The Pomona Progress Bulletin from Pomona, California on January 16, 1933 · 35
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The Pomona Progress Bulletin from Pomona, California · 35

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Pomona, California
Issue Date:
Monday, January 16, 1933
Page:
35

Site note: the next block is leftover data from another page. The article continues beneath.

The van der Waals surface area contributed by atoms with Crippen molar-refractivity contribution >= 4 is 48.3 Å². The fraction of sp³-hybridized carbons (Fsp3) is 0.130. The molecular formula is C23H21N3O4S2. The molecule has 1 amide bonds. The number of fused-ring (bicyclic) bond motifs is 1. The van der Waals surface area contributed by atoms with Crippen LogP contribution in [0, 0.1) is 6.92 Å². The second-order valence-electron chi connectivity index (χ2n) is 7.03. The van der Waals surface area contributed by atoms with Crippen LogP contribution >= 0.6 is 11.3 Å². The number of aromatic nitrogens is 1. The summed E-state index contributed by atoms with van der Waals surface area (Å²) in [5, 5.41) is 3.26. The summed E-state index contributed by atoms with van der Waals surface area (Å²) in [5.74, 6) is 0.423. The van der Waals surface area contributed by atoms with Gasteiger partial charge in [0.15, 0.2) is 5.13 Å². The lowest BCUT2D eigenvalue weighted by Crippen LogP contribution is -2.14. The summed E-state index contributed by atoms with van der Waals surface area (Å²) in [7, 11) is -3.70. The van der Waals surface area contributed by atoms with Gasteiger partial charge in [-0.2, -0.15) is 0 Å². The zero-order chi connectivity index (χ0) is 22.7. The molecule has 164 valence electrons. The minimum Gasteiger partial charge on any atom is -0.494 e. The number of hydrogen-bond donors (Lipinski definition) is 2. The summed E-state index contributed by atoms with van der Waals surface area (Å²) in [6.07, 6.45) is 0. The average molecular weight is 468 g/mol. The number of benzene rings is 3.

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SECTION II PAGE II La Verne College Completing Its 40th Academic Year ' THE PROGRESS-BULLETIN. POMONA. CAE.. MONDAY EVENING, JANUARY 16. 1933 f : u z 4 z ft: n -. i - I'i 1 r Liberal Arts Institution Has Enrollment of 187; Plans Laid for Future CompI 1 1 n r it 40th academic year, La Verne college will next , month Inaugurate an anniversary celebration that will culminate In commencement activities for 39 enlors, one more than the number enrolled at this time last year. The , college la one of the eight Institutions of higher learning operated by the Church of the Brethren denomination. No sectarian tests are required for admission, and last year the board of trustees expanded its membership to Include two I local trustees to represent the In-. creasing enrollment from other denominations. At present the college has a total enrollment of 187, including 29 seniors, BO Juniors, 48 sopho-1 mores, 3S freshmen, 10 special students In liberal arts, and seven special students In music. The Institution is a liberal art college affording a Christian environment for worthy young men and women. Originally "Lordtburg" As Lordsburg college, the Institution was founded In 1891 when : David Kuns, Henry Kuns, Daniel Houser and Samuel Overholtzer, all members of the church, purchased ' a three story building erected for a ; hotel, together with several acres of ground, and secured a charter. During its infancy, the college was closed for something over a year before resuming an academic schedule that has remained un- . broken to date, thus making a total of 40 years next month. On March 28, 1908, the property was donated to and accepted ly the ' Church of the Brethren, Southern California and Arizona district, and . In 1914, the northern district of the ; denomination became a Joint owner. Most of the academic activities are housed in the large main building, known as Founders hall and occupied November 1, 1920. The three-story concrete structure, admirably set off on spacious landscaped grounds, also provides a large auditorium, which Is used for most of the large college and public gatherings of the community. . There Is a dormitory for women students and teachers, known as ' Miller hall, erected in 1918, a gymnasium building, athletlo field, tennis courts and other necessary facilities for a completely equipped college plant. Many Facilities Provided First class laboratories afford excellent accommodations for the departments of chemistry, biology and psybics, and a fine library with many valuable volume Is maintained by the Institution. A large proportion of the graduates enter ihe teaching profession, where the institution Is accorded widespread recognition. Religious preparations, Including ministerial and missionary, draw a large number of students. Until this last year, the limited student body has served as a discouragement to athletic success, but the 1933 football season marked thp ascendancy of the Leopards on the gridiron, Coach Lee Elsan's men emerging in second place In the Southern California Intercollegiate Athletic conference, of which the institution Is aa accredited member. Exceedingly active T. W, C. A. and Y, M. C. A. chapters afford the young people an opportunity to develop Christian character and to exert an uplifting Influence upon the student body and the community. Another organization, known as the Student Volunteers, engages those who are preparing for possible missionary work abroad. A student staff publishes a weekly paper, the Campus Times, and the college year book Is credita bly edited under the title, The Lambda." Future of College Planned The aim of the administration Is to secure an endowment of $500,000 for a permanent Income sufficiently large to correspond with other lines of advance in the growth of the college. Tuitions paid by stu dents cover about 40 per cent of the operating expenses. Future building plans call for the erection of a mens dormitory, a library, science hall, fine arts building and the addition of a wing to Founders hall, eventually to care for a registration of some BOO stu dents. Expenses at the institution are nominal, a large number of the students being self-supporting Liberal scholarships are offered deserving students. Liberal contributions are usually made to the Institution during the annual Homecoming week, the climax of which is the New Era banquet, held annually since 1927 when it was Inaugurated to commemorate the completion and occupation of Founder's halL Staff of Institution Dr. Ellis M. Studebaker is serving his tenth year a head of the Institution and a staff as follows: Harrison Frantz, field secretary; Dr. W, X. T. Hoover, dean of the college; and Harper W. Frantz, registrar. The board of trustees, expanded to Include 17 men. Is composed of six representatives for the southern district; five for the northern; one each for Oregon, Washington, western Canada and the alumni; and two trustees without the membership of the denomination. They are: J. B. Emmert, La Verne, president; C. M. Heckman, Pasadena, secretary; E. R. BUckenstaff, La Verne, treasurer; Mark D. Lehman, Los Angeles, alumni; Lester Vaughan. Laton; L. M. Davenport, Los Angeles; M. 8. Frantz, Empire; A. M. White, Empire; C. L Myer, Sunnyslde, Wash.; A. J. El-lenberger, Ashland, Ore.; C. E. Bowman, Arrow Wood, Alberta, Canada; Edgar Rothrock, La Verne; 8. O. Hollinger, McFarland: Mrs. Loretta Welty, Patterson: L D. Yoder, La Verne; J. A. Allard of Pomona and Arthur Durward of La Verne, non-denomlnatlonal trustees. POOL AND OUTDOOR GYMNASIUM FOR SCRIPPS mswiTiiii s 1 , WXyi $ The model pictured above shows the outdoor gymnasium unit planned for eventual construction on the Scripps college campus. The pool itself and the north wing of the unit, containing locker and shower rooms, are now under construction, made possible by a $30,000 gift from an anonymous donor. - ttAKTKTAM 185 E. 2nd STREET Pomona CELEBRATION! Our Policy The Stannard Store is operated with one idea. To give you quality merchandise at the lowest possible price. Style without extravagance. s We have eliminated all waste, by no deliveries, no credit losses, selling for cash. ,,, Every Customer Must Be Satisfied ENTIRE STOCK DRESS AND SPORT BEAUTIFUL FURS, WELL MADE, ALL SIZES BLACK AND BROWN, GREY, TAN, BLACK FURS. Values to $19.75 Now AT No CaD.i No Approvals All Sales . Final HURRY! GET FIRST CHOICE GOAL IS CITED Vocational Guidance Given Bpys Between 14 and 18;' 1000 Now Enrolled Emphasizing vocational training along with Its academic course, the California Junior Republic gives its students training that fits them for practical positions following graduation. The school is open to boys of 14 to IS years of age. Its purpose being to make good citizens of youths who, by reason of their environment or other causes, may have had their energies turned in the wrong direction. The academic, agricultural and industrial courses are provided for the approximately 100 . boys now enrolled thru the Chino Vocational high school, the school being a part of the school system of the Chino district. The boy attend classes one-half day, devoting the remaining time to the industrial and agricultural courses. A recreational period is a dally feature, and various sports receive their share of attention. The Junior Republic Is located southwest of Chino where a farm of 284 acres provides the laboratory for the agricultural courses. A prize-winning dairy herd is maintained, and each year cattle are exhibited at Los Angeles County fair. Poultry, sheep and hogs are raised also. Opportunity is also given the boys to develop their talents in carpenter and printing trades, and there Is a machine and auto shop where those mechanically Inclined gain practical knowledge. The Junior Republic is well supplied with buildings.1 Besides the cottage dormitories, there are a dining hall, administration building, steam laundry, hospital, chapel and library and mechanic arts building. There Is a staff of 28, including part-time workers and teachers supplied by the Chino high school. Charles E. Wright is superintendent A system of republican self-government Is maintained among the students, and the success of the system is a point of pride among the faculty and students. 79,066 CARS 4 4 Of Fruit are Sold Sale of 79,068 carloads of oranges, lemons and grapefruit that returned $79,000,000, or an average of one thousand dollars a car, was accomplished by California citrus growers during the last fiscal year, it was revealed In the annual report of Paul 8. Armstrong, general manager of the California Fruit Growers exchange. The exchange alone marketed 58,201 carloads during the year and returned to Sunkist shippers $59,856,459 for the fruit f. o. b. car, Armstrong said. Delivered carload value of the crop was $121,634,504, of which $42,413,752 went for freight and refrigeration. Exchange shipments were 43,770 cars of oranges, 12,766 cars of lemons and 1,665 cars of grapefruit. These figures represent packed fruit only and do not Include loose fruit sales or by-products fruit, which brought added Income. ACADEI GIVES ;s Two La Verne Elementary Plants Show Decline Over Previous Year 125 STUDENTS Elementary Grades Given Instruction; Use Parish Hall for Socials One hundred and twenty-five pupils are enrolled in St. Josephs parochial school maintained by St Josephs parish at Huntington boulevard and William street Both boys and girls are admitted to the school which Is conducted as & day school with Instruction covering the first eight grades. Sisters of the Holy Names, who conduct the Academy of the Holy Names here, are the teacher. Children come from families of parishioners, the parish Including Pomona and nearby towns. Four classrooms, each with two grades, are in use. The term opens and closes at about the same dates as the public school, Attho the building is primarily a school, it was a parish hall which serves as a social center for such organization as the Altar society, Young Catholics association and others which sponsor meetings, card rartles. dinners and dances there from time to time. Ths par ish hall Is also used aa an auditorium. One-Third of U . 5. Population Farmers According to the 1930 occupational census, about 83.6 per cent of the population of the United States Is gainfully employed In agricultural pursuits. The tabulation shows that about ona out of every four of th mala population Is so engaged. The percentage of women engaged in agriculture 1 8.5, or about one In 12. Catholic Institution For Girls Has High Standard And Fine Equipment College preparatory courses, including both junior and senior high school work, are offered at the Academy of the Holy Names, local Catholic institution for girls. Located on W. Holt avenue, the academy has accommodations for 100 resident students in Its attractive building. Students come from all parts of Southern California, and some from more distant points, altho the academy also welcomes day pupils. It Is accredited with the University of California. Sisters of the Holy Names constitute the faculty. A high scholastic standard is maintained, and, stress is laid on instruction In music both vocal and Instrumental types being offered. Courses in domestic science and horns management are given, and In addlUon to the commercial subjects and regular academia study, art is taught f The present building Is a modern two-story fireproof structure, erected in 1927 and complete with all modern conveniences. It Is equipped for both study and recreation, having reception rooms, administrative offices, library, recitation rooms and laboratories on the first floor. There Is also a recreation hall which can be converted Into an auditorium when occasion demands. The chapel and living apartments of the faculty and students are on the second floor. In the basement are a cafeteria, gymnasium, dressing room and shower, while an athletic field, equipped with playground facilities, Insures adequate recreation. Present Buildings, Erected In 1920, Complete; Three Classrooms, Six Grades Organized in 1868 as the first educational move In Pomona valley, th Spadra school district today boasts one of the molt completely equipped, modern schools of Its size In the Southland. The present structure, of Spanish architecture and erected In 1920, comfortably accommodates a steadily growing enrollment that at one time this year stood at 74. The building provides for three classrooms, of two grades each, and the landscaped grounds provide ample space for playground apparatus, and courts for volleyball, tennis, basketball and baseball. Mrs. Alma Ludden, principal for the last nine yea is, teaches the fifth and sixth grades and her staff msm- L& Verne's elementary system Is made up of two schools, the Lincoln school at 6th and D streets and the Palomares school at Palo mares and A .streets, which this year showed a sharp drop in attendance because of Mexican repatriation. The Lincoln school, which serves the American children, enrolled 289 at the opening of this term as compared to 321 last year, and the Palomares school, which serves the Mexican colony, opened the year with only 144 pupils as com pared to an enrollment of 221 last year. The Palomares school Is for Mexican children up to the fifth grade, the Lincoln school serving all Mexican children past that grade as well as the American children of all grades up to high school. Besides classroom facilities and the office of Superintendent Ray R. Cullen, the Lincoln school pro vldes an auditorium, the center of many public, social and civic gath erings, a cafeteria, a library room and a music room. All 21 members of the elementary staff, with the exception of one teacher who resigned to be married, were reelected for this years term at a reduced salary scale averaging five per cent less than that of last year. The economy budget called for a combined school rate of $2.77 per $100 valuation, as compared to $3.07 last year. La Vernes was the only rate In Pomona valley lower than that of the previous year. Perry Yoder serves as president of the board of education, with O. L. Marshall, secretary, and Mrs. J. C. Strayer as the third member. The staff of the Lincoln school Is J. M. Roynan, principal; Miss Dorothy Lum, kindergarten; Mrs. Miriam Betts, first; Mrs. Rhea Patterson, second; Mrs. Clara Vaulin an, third; Mrs. Genevieve Jordan, fourth; Mrs. Ruth Pobst, fifth; Mrs. Lena Bell Sickle, sixth; Mrs. Margaret Kelley, seventh; and Mrs. Florence Van Cleave, eighth. Mrs. Ada Sayler and Miss Zos Holl serve as cafeteria managers, as Mr. and Mrs. Norman Stayer, as caretakers of both schools. Palomares school; Miss Lillian Peck, principal; Roy Hilton, fourth and fifth grade boys; Miss Peck, fourth and fifth girls; Mrs. Alice Brubaker, third; Mrs. Joyce Jones, second; and Mrs. Le&tha Brock, first. $ I 4 0,0 0 0 Improvements Issue Permits Building Of Needed Structures Rated second to none, Claremont public schools today were bringing Into use new facilities for which $140,000 Improvement bonds were voted over a year ago to provld a new auditorium and library build Ing, a two-story addition to the central building, and a boys locker room. The Improvements expand and replace high school facilities for an enrolment that Jumped from 264 last year to 292 this year. Clare mont was the only school district In the valley that carried out an expansion project during 1932. The addition provides for science classes, art work, muslo rooms, chemistry, kitchen and cafeteria, as well aa the auditorium. The present total enrolment for the entire school system, exclusive of the kindergarten, Is 615, as compared to 619 last year at this time, The high school gained 28 students, largely because of a large seventh giade class entering In the fall, and the elementary school enrolment decreased from 355 last year, to 323, partly due to Mexican repatriation nd the current Influenza epidemic, The high school plant, valued at $165,000 before the $140,000 lm provement of this fall, accommo dates pupils from the seventh grade thru the 12th grade, with class en rolment segregated as follows: Seventh, 47; eighth, 71; ninth, B7 10th, 47; 11th, 32 and 12th, 38. The elementary school, valued at $74,000, accommodates pupils from kindergarten thru the sixth grades. There are 34 members on the faculty, Including Superintendent Earl Thompson, who also serves as principal of the high school; W. S. Wood, business manager for both schools and vice-principal of the high school; Miss Clare Kerr, principal of the elementary school; 15 high school teachers; 11 elementary teachers; one kindergarten teacher; and four special teachers In physical education music, orchestra and art, who divided their time between the two schools. Dr. Charles J. Robinson Is president of the elementary school board and member of the high school board; Mrs. Bess A. Garner Is president of the high school board and member of the elementary school board; and E. Percy Johnson serves as clerk of both boards. Mrs. Florence A. Beck is office secretary for the school administration staff. A public school council, w 1th Mrs. T. W. Wagner as president, serves as the community's fostering agency for the schools. tlvlMes Includ praftb vi farm work. art. shop work, mwspaper writing or such others as the boy may desire. The sthor.l was made pot-sihle by gift of 150 acres of land, the buildings and an endowmi rit fund from Mr. and Mr. C. B. Voorhls of Pasadena, parent of H. Jerry Voorhls, the present headmaster. Altho the endowment was at first sufficient to meet the expense of ths school, shrinkage of values in ths last few years ha resulted In a smaller Income Du to that f't and berause th Voorht faculty feels a neel for further work of tl type, th hisl will appreciate assistance to continue It works according te a statement. In a normal life" of B0 year, A housewife Is said to spend shout ten years In doing her household shopping. bers, together for the past six years, are Miss Edna May Webb, first and second grades, and Miss Willo-Orine Grove, third and fourth grades. George Tebo is custodian of the building. Functioning similar to the Parent-Teacher association, the Spadra school Mothers club has from 15 to 20 active members, serving this year under the leadership of Mrs. Alvin Goodell, whose husband Is president of the school board. Roy Fryer Is clerk of the board. Educational Institution Near San Dimas Reports Splendid Results Begun as an experiment in the education and care of boys in need of a home, the Voorhls school near San Dimas has demonstrated the success of its plan after nearly five years of operation. In line with the Ideals of the school, the aim is to provide a real home for orphaned boys or those who for other reasons may have been deprived of a home. There are five cottages, each one having 12 boys and a mother at Its center. Another object, fostered by the community life of the school. Is to provide an example of an Ideal form of society in which the members cooperate with one another. Fer that reason there Is no sharp distinction between boys and faculty and no system of punishment and discipline, a plan w'hlch the faculty have found works satisfactorily for the most part. All boys participate in the work of the school community, each one being given the line of work In which he is Interested, whether agriculture, mechanics, art or literature, in order to develop his creative abilities. Instruction is offered In the junior high school grades, with boys of grammar and high school age who live at the school attending the San Dimas grammar school and Bonita high school. Junior high school students devote the morning hours to academic and vocational subjects, while the afternoon ac- Rven the man who lost his shirt during the last few. years feels mighty secure these days with a &ood Life Estate. I nsuranee 313 First Nations THE MUTUAL LIFE INSURANCE CO. 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For your convenience, KEYSTONE will maintain a schedule of TWO round trips DAILY to Los Angeles, with DAILY trips to towns in San Bernardino, Riverside, Los Angeles, and Orange counties. All service extends to distant sections and connects directly with leading steamship lines for world ports. INSURE your shipping needs by calling KEYSTONE! KEYSTONE EXPRESS W SYSTEM JACK PAYNE, Agent 445 W. Commercial Phone 5356 SERVING POMONA VALLEY